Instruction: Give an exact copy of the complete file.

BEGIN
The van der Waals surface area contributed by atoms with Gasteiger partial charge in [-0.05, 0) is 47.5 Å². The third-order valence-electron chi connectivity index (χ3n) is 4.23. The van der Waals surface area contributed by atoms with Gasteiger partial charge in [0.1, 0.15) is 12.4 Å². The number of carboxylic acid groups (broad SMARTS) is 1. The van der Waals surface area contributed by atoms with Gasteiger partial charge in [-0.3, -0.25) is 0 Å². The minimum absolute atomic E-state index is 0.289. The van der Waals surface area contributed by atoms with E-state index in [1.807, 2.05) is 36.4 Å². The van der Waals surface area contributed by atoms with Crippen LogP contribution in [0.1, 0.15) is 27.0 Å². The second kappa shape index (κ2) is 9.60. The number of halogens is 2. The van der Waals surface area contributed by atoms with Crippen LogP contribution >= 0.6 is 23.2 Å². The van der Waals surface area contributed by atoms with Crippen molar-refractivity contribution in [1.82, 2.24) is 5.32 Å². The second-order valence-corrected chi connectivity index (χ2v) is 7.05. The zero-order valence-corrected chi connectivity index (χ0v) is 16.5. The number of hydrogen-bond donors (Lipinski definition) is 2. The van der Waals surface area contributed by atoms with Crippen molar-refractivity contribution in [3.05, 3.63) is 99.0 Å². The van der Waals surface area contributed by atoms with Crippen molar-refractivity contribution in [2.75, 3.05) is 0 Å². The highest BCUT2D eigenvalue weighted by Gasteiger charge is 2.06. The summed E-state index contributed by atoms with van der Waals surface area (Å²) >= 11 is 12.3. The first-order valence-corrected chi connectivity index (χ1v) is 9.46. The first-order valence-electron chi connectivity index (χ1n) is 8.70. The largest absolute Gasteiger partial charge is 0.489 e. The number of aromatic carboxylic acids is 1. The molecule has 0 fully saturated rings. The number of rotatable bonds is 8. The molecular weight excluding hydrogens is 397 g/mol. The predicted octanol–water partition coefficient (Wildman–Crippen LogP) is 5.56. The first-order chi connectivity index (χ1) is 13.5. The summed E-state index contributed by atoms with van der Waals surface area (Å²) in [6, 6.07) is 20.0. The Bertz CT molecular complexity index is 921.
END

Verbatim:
The van der Waals surface area contributed by atoms with Gasteiger partial charge in [-0.05, 0) is 47.5 Å². The third-order valence-electron chi connectivity index (χ3n) is 4.23. The van der Waals surface area contributed by atoms with Gasteiger partial charge in [0.1, 0.15) is 12.4 Å². The number of carboxylic acid groups (broad SMARTS) is 1. The van der Waals surface area contributed by atoms with Gasteiger partial charge in [-0.3, -0.25) is 0 Å². The minimum absolute atomic E-state index is 0.289. The van der Waals surface area contributed by atoms with E-state index in [1.807, 2.05) is 36.4 Å². The van der Waals surface area contributed by atoms with Crippen LogP contribution in [0.1, 0.15) is 27.0 Å². The second kappa shape index (κ2) is 9.60. The number of halogens is 2. The van der Waals surface area contributed by atoms with Crippen LogP contribution >= 0.6 is 23.2 Å². The van der Waals surface area contributed by atoms with Crippen molar-refractivity contribution in [1.82, 2.24) is 5.32 Å². The second-order valence-corrected chi connectivity index (χ2v) is 7.05. The zero-order valence-corrected chi connectivity index (χ0v) is 16.5. The number of hydrogen-bond donors (Lipinski definition) is 2. The van der Waals surface area contributed by atoms with Crippen molar-refractivity contribution in [3.05, 3.63) is 99.0 Å². The van der Waals surface area contributed by atoms with Crippen molar-refractivity contribution in [2.75, 3.05) is 0 Å². The highest BCUT2D eigenvalue weighted by Gasteiger charge is 2.06. The summed E-state index contributed by atoms with van der Waals surface area (Å²) >= 11 is 12.3. The first-order valence-corrected chi connectivity index (χ1v) is 9.46. The first-order valence-electron chi connectivity index (χ1n) is 8.70. The largest absolute Gasteiger partial charge is 0.489 e. The number of aromatic carboxylic acids is 1. The molecule has 0 fully saturated rings. The number of rotatable bonds is 8. The molecular weight excluding hydrogens is 397 g/mol. The predicted octanol–water partition coefficient (Wildman–Crippen LogP) is 5.56. The first-order chi connectivity index (χ1) is 13.5. The summed E-state index contributed by atoms with van der Waals surface area (Å²) in [6, 6.07) is 20.0. The Bertz CT molecular complexity index is 921.